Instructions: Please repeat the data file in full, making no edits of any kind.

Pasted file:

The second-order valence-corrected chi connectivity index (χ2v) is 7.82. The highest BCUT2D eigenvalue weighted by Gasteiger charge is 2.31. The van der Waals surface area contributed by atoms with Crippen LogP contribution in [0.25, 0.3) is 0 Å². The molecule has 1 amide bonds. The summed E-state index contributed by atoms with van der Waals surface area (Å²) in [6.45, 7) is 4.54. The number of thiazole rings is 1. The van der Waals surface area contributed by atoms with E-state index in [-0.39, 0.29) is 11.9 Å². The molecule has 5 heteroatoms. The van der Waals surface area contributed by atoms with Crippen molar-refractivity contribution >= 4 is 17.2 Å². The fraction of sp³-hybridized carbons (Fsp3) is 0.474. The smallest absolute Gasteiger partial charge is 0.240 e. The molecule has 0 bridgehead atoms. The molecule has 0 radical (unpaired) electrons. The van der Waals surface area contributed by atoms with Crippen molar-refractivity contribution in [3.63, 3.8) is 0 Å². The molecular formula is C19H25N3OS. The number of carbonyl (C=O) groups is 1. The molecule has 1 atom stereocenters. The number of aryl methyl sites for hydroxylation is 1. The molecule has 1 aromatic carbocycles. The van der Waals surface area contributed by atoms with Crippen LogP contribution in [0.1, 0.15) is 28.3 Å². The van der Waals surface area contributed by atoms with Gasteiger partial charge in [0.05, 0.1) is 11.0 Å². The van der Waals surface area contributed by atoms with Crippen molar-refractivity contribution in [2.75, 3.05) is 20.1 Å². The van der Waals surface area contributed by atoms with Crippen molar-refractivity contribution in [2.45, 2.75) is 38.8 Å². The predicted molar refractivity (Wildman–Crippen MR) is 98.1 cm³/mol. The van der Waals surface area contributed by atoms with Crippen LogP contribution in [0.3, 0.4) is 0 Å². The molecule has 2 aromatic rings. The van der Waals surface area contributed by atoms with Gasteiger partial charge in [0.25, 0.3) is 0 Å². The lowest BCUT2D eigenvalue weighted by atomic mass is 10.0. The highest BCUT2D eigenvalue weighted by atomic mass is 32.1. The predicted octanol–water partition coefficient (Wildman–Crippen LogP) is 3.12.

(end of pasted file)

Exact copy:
The second-order valence-corrected chi connectivity index (χ2v) is 7.82. The highest BCUT2D eigenvalue weighted by Gasteiger charge is 2.31. The van der Waals surface area contributed by atoms with Crippen LogP contribution in [0.25, 0.3) is 0 Å². The molecule has 1 amide bonds. The summed E-state index contributed by atoms with van der Waals surface area (Å²) in [6.45, 7) is 4.54. The number of thiazole rings is 1. The van der Waals surface area contributed by atoms with E-state index in [-0.39, 0.29) is 11.9 Å². The molecule has 5 heteroatoms. The van der Waals surface area contributed by atoms with Crippen molar-refractivity contribution >= 4 is 17.2 Å². The fraction of sp³-hybridized carbons (Fsp3) is 0.474. The smallest absolute Gasteiger partial charge is 0.240 e. The molecule has 0 bridgehead atoms. The molecule has 0 radical (unpaired) electrons. The van der Waals surface area contributed by atoms with Crippen molar-refractivity contribution in [3.63, 3.8) is 0 Å². The molecular formula is C19H25N3OS. The number of carbonyl (C=O) groups is 1. The molecule has 1 atom stereocenters. The number of aryl methyl sites for hydroxylation is 1. The molecule has 1 aromatic carbocycles. The van der Waals surface area contributed by atoms with Crippen LogP contribution in [0.1, 0.15) is 28.3 Å². The van der Waals surface area contributed by atoms with Gasteiger partial charge in [0.05, 0.1) is 11.0 Å². The van der Waals surface area contributed by atoms with Crippen molar-refractivity contribution in [2.75, 3.05) is 20.1 Å². The van der Waals surface area contributed by atoms with Crippen molar-refractivity contribution in [2.45, 2.75) is 38.8 Å². The predicted molar refractivity (Wildman–Crippen MR) is 98.1 cm³/mol. The van der Waals surface area contributed by atoms with Crippen LogP contribution in [0.3, 0.4) is 0 Å². The molecule has 2 aromatic rings. The van der Waals surface area contributed by atoms with Gasteiger partial charge in [0.25, 0.3) is 0 Å². The lowest BCUT2D eigenvalue weighted by atomic mass is 10.0. The highest BCUT2D eigenvalue weighted by atomic mass is 32.1. The predicted octanol–water partition coefficient (Wildman–Crippen LogP) is 3.12.